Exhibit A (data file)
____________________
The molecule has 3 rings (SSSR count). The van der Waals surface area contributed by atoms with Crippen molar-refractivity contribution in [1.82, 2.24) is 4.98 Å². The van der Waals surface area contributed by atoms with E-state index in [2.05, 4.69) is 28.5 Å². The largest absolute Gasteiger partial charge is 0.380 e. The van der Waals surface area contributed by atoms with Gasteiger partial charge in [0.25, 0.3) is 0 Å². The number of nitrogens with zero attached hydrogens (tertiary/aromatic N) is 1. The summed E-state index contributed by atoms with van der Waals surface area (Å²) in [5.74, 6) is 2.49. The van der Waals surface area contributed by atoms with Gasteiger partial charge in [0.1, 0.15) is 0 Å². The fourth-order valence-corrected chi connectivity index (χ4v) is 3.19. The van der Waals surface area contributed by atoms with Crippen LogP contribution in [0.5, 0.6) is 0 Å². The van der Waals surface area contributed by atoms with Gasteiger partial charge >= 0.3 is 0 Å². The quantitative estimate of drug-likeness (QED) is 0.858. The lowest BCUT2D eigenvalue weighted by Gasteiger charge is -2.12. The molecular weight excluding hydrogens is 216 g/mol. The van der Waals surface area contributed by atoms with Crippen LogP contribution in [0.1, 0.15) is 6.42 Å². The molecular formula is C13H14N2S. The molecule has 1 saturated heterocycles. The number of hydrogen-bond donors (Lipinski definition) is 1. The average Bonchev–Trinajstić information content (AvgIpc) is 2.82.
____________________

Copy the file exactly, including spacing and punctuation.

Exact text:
The molecule has 3 rings (SSSR count). The van der Waals surface area contributed by atoms with Crippen molar-refractivity contribution in [1.82, 2.24) is 4.98 Å². The van der Waals surface area contributed by atoms with E-state index in [2.05, 4.69) is 28.5 Å². The largest absolute Gasteiger partial charge is 0.380 e. The van der Waals surface area contributed by atoms with Gasteiger partial charge in [0.25, 0.3) is 0 Å². The number of nitrogens with zero attached hydrogens (tertiary/aromatic N) is 1. The summed E-state index contributed by atoms with van der Waals surface area (Å²) in [5.74, 6) is 2.49. The van der Waals surface area contributed by atoms with Gasteiger partial charge in [0.1, 0.15) is 0 Å². The fourth-order valence-corrected chi connectivity index (χ4v) is 3.19. The van der Waals surface area contributed by atoms with Crippen LogP contribution in [0.5, 0.6) is 0 Å². The van der Waals surface area contributed by atoms with Gasteiger partial charge >= 0.3 is 0 Å². The quantitative estimate of drug-likeness (QED) is 0.858. The lowest BCUT2D eigenvalue weighted by Gasteiger charge is -2.12. The molecular weight excluding hydrogens is 216 g/mol. The van der Waals surface area contributed by atoms with Crippen LogP contribution in [0.1, 0.15) is 6.42 Å². The molecular formula is C13H14N2S. The molecule has 1 saturated heterocycles. The number of hydrogen-bond donors (Lipinski definition) is 1. The average Bonchev–Trinajstić information content (AvgIpc) is 2.82.